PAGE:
On June 28, 1995, Shearer's child C.S., then 5 years old, went outside to play. C.S. had asked Shearer if he and some neighbor children could play in a pickup truck that was parked outside. The truck belonged to Shearer's boyfriend and was parked in the driveway of the Shearer residence. Shearer told C.S. that he was not allowed to play in the cab of the truck, but that he and his friends could play in the bed of the truck.

Nonetheless, a few minutes later, C.S. came back into the house and reported that the truck had "rolled out of the driveway and hit [a parked] car" belonging to a friend of Shearer's who was visiting at the time. C.S.'s brother J.S., then 4 years old, had climbed into the cab of the truck and played with the gearshift, evidently shifting the truck out of gear so that it rolled down the driveway. J.S. had been in the cab of the truck, while C.S. and at least three neighbor children had been in the bed of the truck at the time. One child reportedly struck her head, but no serious injuries were reported. There was minor damage to the car, but no one at the Shearer residence called the police.

The police nevertheless appeared about 20 minutes later, apparently having been called by a neighbor, and Shearer was cited for misdemeanor child abuse and neglect for leaving children unattended in a vehicle. The criminal charges were ultimately dismissed on October 11, 1995.

On August 21, 1995, Shearer was contacted by Allen, a caseworker with DSS. Allen stopped at the Shearer residence and finding no one home, left a note for Shearer asking her to contact Allen. Shearer did not do so, and on August 31, Allen contacted Shearer by telephone. Allen explained to Shearer that Allen's duty was to follow up on the police report, and Shearer told Allen that Shearer would not speak with Allen, on advice of counsel, and that Allen should contact Shearer's attorney.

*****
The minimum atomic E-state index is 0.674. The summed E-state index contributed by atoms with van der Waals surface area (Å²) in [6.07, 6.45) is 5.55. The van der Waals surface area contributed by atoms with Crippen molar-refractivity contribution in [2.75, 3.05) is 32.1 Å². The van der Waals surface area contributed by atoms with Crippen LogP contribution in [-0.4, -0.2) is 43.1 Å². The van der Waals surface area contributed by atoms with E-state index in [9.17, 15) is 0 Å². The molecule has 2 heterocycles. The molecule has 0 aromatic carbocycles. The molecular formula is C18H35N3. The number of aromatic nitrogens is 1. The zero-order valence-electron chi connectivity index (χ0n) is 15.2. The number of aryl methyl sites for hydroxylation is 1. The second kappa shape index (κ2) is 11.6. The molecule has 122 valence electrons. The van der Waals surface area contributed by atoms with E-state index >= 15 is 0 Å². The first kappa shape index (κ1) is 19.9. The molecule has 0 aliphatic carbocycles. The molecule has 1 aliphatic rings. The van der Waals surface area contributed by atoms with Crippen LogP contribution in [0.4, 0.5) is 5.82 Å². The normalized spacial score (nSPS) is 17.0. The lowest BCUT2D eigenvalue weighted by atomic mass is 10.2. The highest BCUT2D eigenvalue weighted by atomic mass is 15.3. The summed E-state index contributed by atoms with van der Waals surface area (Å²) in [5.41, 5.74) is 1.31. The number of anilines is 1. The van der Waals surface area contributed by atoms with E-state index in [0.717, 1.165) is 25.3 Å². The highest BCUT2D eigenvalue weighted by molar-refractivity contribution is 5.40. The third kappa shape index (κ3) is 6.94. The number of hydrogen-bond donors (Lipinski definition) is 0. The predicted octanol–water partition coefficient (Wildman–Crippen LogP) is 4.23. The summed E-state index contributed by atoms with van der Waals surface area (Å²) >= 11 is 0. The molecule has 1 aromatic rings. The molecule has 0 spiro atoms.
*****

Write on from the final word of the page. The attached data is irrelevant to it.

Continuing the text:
Allen called Shearer's attorney the same day and explained that she wanted to meet with Shearer and her children; Shearer's attorney asked a few questions and said that he would talk to Shearer. Allen did not hear from Shearer or her attorney, so Allen called Shearer's attorney again on September 28, 1995. Shearer's attorney told Allen to send a list of specific questions that she wanted to ask Shearer. Allen explained that she did not typically ask a specific set of questions, but she did send Shearer's attorney DSS' "Child At Risk Field" risk assessment tool.

At the same time Allen sent the risk assessment form to Shearer's attorney, Allen also asked that an interview between Allen and Shearer be scheduled by a certain date, but Allen received no response to this request. On November 8, 1995, Allen again contacted Shearer and informed her that although the criminal case had been dismissed, DSS' investigation had not been completed. Shearer again said that she needed to speak with her attorney.

On November 21, 1995, Allen sent a letter to both Shearer and her attorney, stating that unless Shearer was willing to be interviewed, Allen would close the investigation on December 4. Allen wrote that her conclusion would be based on the police report of the incident, because, without interviewing Shearer, that would be the only evidence Allen had. Allen further indicated, in essence, that the police report, standing alone, would substantiate the charge of child neglect.

On December 4, 1995, not having met with Shearer or her attorney, Allen closed the investigation. Allen then sent Shearer a letter informing her that her name had been entered into DSS' "Central Registry" for reported child abuse and neglect. The report relating to Shearer was categorized as "inconclusive," meaning that the investigation indicated "by a preponderance of the evidence that maltreatment has occurred." The letter also informed Shearer of the procedures available if she wanted her name removed from the Registry. The letter, however, was sent by certified mail, and Shearer did not pick up the letter.

Shearer nonetheless discovered in late December that her name had been placed in the Registry. Shearer said that she was "devastated" by this discovery and was "humiliated, depressed, angry, just stressed."

Shearer sued in the district court, seeking an injunction directing DSS to remove her name from the Registry. Shearer also sought damages from DSS and Leuenberger and Allen, in both their individual and official capacities. Shearer's petition alleged two "causes of action," the first based on alleged violation of her right to remain silent under Nebraska law and the 5th Amendment to the U.S. Constitution and the second based...